If Kane Hames handles himself as well in his first test start on Saturday against the Springboks as he did in front of the media today then neither he nor the All Blacks should have many problems up front.

It was a tour de force from the 29-year-old, who is inexperienced at this level having played only two tests as a replacement but clearly doesn't lack confidence or eloquence.

In at loosehead prop ahead of the injured Joe Moody, who dislocated a shoulder against the Pumas last weekend, and in front of Wyatt Crockett who remains on the reserves bench, Hames called out a journalist who wrote this morning that the Chiefs player wasn't a "renowned scrummager".

Coach Steve Hansen had earlier made mention of the story and Hames took it to a new level when he said drily: "He said I'm not a renowned scrummager, so when I'm not scrummaging I guess I'll be trying to win the battle in the air and work on my speed on the outside channels."

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Hames, who has been selected purely because of his destructive ability in the set piece, wasn't finished there, either.

Asked if he wanted to prove people wrong, he said: "In this environment it's never about proving anyone wrong, it's about putting processes and systems in place to make sure that everything goes right.

"I know that your job is to write a whole lot of things and that's great. We've got to do a whole lot of research to make sure we get it right and it would be great if you could too."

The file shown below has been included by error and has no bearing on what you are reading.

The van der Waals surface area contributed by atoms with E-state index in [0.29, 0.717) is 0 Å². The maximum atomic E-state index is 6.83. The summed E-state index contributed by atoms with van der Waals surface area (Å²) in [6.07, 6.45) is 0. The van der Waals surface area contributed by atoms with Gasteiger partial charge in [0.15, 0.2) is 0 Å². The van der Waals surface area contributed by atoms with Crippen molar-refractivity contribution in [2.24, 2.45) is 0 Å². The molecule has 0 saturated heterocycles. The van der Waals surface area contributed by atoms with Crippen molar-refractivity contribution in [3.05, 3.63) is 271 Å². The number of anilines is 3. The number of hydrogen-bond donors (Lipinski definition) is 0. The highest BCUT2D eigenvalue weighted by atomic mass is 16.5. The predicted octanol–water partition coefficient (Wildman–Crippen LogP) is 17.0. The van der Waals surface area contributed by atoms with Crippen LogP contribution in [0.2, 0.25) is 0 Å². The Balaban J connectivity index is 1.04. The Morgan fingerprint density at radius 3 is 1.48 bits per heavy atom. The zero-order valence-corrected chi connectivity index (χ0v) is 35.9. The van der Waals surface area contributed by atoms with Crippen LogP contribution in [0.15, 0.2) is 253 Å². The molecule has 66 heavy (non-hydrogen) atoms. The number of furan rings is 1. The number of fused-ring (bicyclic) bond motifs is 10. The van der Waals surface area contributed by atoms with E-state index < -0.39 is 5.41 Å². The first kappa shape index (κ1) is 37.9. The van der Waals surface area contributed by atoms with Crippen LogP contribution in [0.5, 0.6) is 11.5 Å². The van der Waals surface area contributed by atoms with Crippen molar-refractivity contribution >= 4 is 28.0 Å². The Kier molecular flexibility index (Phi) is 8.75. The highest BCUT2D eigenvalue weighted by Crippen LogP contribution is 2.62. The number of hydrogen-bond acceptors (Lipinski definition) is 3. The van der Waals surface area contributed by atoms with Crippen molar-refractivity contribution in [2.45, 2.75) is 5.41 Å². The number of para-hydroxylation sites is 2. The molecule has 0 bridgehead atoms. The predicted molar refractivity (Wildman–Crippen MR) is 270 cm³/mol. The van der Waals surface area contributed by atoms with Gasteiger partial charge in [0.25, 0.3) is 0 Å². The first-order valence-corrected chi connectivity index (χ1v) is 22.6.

It was a verbal joust which had his mate Dane Coles, sitting alongside him, clapping in admiration, but Hames has on-field talent to go with the off-field chat.

His rise from relative obscurity has been helped by Moody's injury, but also his own perseverance. Brought on to the reserves bench for the test against Australia in Sydney in August last year despite not having a Super Rugby contract, Hames has had his issues with injury - the Tasman Mitre 10 Cup player paid credit to his trainer Glenn Stewart in Nelson for helping him with his knees and other issues.

He clearly feels he owes a debt of gratitude to the All Blacks selectors, who saw something in him last year when no Super Rugby coach did, and said operating alongside the best players in the world wasn't difficult, precisely because they were the best in the world.

Kane Hames can certainly talk the talk, but can he walk the walk? Video / NZN

Hooker Dane Coles said: "Probably Crocky and I are the two senior guys [in the front row]. It's exciting ... Kane has been here before and he deserves his starting spot. It's about helping those players out making sure we do the work during the week. I've been really impressed with Kane, it makes our job easier when he's willing to learn."

Coach Hansen said there was some thought given to starting Crockett in the No1 jersey but in the end the selectors felt there was little to gain in changing the chemistry of the bench when it was often a source of strength for the All Blacks.

Giving Hames certainty around when he would take the field was also helpful, Hansen said.

"He's a good scrummager," Hansen added. "I read somewhere today he's a poor scrummager and we all had a chuckle at that, we thought, 'that's good, we hope South Africa read that'.

"He's very destructive and he's got a great ability to get around the park too.

"If you go back to his first test against Australia last year, he made a great break and offload which led to a try."

For Hames, who came on against the Wallabies in Dunedin for his second test cap, a starting spot against one of the best teams in the world is a dream come true.

"I've done a lot of work to try to get back into this environment," he said. "It's an environment I've always wanted to be a part of. It's always been a goal."